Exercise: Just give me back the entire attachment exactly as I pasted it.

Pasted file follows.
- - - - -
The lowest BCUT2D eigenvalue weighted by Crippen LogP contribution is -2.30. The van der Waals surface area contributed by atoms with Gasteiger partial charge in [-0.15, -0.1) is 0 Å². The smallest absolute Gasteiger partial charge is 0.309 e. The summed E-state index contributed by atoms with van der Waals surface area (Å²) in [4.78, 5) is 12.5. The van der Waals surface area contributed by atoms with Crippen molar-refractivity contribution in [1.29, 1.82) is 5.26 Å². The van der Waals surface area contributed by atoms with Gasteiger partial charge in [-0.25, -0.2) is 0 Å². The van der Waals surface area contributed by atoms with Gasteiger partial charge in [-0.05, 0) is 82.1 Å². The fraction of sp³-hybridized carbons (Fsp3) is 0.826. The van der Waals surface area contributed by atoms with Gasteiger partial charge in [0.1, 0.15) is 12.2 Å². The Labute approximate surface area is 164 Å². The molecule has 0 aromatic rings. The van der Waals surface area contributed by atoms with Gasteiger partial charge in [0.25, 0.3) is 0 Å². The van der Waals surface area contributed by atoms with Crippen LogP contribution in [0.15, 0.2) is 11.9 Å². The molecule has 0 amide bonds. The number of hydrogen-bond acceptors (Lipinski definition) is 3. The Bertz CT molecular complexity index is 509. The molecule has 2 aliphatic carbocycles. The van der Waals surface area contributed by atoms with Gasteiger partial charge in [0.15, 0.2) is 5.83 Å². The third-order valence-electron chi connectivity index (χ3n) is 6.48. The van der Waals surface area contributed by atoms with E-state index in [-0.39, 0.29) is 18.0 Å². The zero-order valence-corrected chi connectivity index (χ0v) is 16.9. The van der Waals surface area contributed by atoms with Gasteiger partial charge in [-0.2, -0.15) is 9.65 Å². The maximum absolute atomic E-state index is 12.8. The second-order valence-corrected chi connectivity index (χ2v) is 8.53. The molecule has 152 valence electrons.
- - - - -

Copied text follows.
The lowest BCUT2D eigenvalue weighted by Crippen LogP contribution is -2.30. The van der Waals surface area contributed by atoms with Gasteiger partial charge in [-0.15, -0.1) is 0 Å². The smallest absolute Gasteiger partial charge is 0.309 e. The summed E-state index contributed by atoms with van der Waals surface area (Å²) in [4.78, 5) is 12.5. The van der Waals surface area contributed by atoms with Crippen molar-refractivity contribution in [1.29, 1.82) is 5.26 Å². The van der Waals surface area contributed by atoms with Gasteiger partial charge in [-0.25, -0.2) is 0 Å². The van der Waals surface area contributed by atoms with Gasteiger partial charge in [-0.05, 0) is 82.1 Å². The fraction of sp³-hybridized carbons (Fsp3) is 0.826. The van der Waals surface area contributed by atoms with Gasteiger partial charge in [0.1, 0.15) is 12.2 Å². The Labute approximate surface area is 164 Å². The molecule has 0 aromatic rings. The van der Waals surface area contributed by atoms with Gasteiger partial charge in [0.25, 0.3) is 0 Å². The van der Waals surface area contributed by atoms with Crippen LogP contribution in [0.15, 0.2) is 11.9 Å². The molecule has 0 amide bonds. The number of hydrogen-bond acceptors (Lipinski definition) is 3. The Bertz CT molecular complexity index is 509. The molecule has 2 aliphatic carbocycles. The van der Waals surface area contributed by atoms with Gasteiger partial charge in [0.15, 0.2) is 5.83 Å². The third-order valence-electron chi connectivity index (χ3n) is 6.48. The van der Waals surface area contributed by atoms with E-state index in [-0.39, 0.29) is 18.0 Å². The zero-order valence-corrected chi connectivity index (χ0v) is 16.9. The van der Waals surface area contributed by atoms with Gasteiger partial charge in [-0.2, -0.15) is 9.65 Å². The maximum absolute atomic E-state index is 12.8. The second-order valence-corrected chi connectivity index (χ2v) is 8.53. The molecule has 152 valence electrons.